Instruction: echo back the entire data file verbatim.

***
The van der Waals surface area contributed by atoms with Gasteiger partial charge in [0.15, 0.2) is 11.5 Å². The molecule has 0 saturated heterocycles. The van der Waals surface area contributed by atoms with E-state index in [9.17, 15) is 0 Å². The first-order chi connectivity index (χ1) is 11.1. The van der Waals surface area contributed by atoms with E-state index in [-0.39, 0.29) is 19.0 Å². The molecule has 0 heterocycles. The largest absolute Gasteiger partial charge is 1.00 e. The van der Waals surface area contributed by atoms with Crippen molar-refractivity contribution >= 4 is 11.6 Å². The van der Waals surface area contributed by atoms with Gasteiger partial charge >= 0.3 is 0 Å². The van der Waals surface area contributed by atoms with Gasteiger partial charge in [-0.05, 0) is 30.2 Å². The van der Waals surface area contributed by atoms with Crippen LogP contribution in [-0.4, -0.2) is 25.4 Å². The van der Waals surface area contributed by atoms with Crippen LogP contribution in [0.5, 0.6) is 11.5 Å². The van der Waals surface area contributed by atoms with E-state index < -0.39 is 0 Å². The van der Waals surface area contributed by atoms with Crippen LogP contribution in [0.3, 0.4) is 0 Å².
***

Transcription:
The van der Waals surface area contributed by atoms with Gasteiger partial charge in [0.15, 0.2) is 11.5 Å². The molecule has 0 saturated heterocycles. The van der Waals surface area contributed by atoms with E-state index in [9.17, 15) is 0 Å². The first-order chi connectivity index (χ1) is 11.1. The van der Waals surface area contributed by atoms with E-state index in [-0.39, 0.29) is 19.0 Å². The molecule has 0 heterocycles. The largest absolute Gasteiger partial charge is 1.00 e. The van der Waals surface area contributed by atoms with Crippen molar-refractivity contribution >= 4 is 11.6 Å². The van der Waals surface area contributed by atoms with Gasteiger partial charge >= 0.3 is 0 Å². The van der Waals surface area contributed by atoms with Gasteiger partial charge in [-0.05, 0) is 30.2 Å². The van der Waals surface area contributed by atoms with Crippen LogP contribution in [-0.4, -0.2) is 25.4 Å². The van der Waals surface area contributed by atoms with Crippen LogP contribution in [0.5, 0.6) is 11.5 Å². The van der Waals surface area contributed by atoms with E-state index < -0.39 is 0 Å². The van der Waals surface area contributed by atoms with Crippen LogP contribution in [0.3, 0.4) is 0 Å².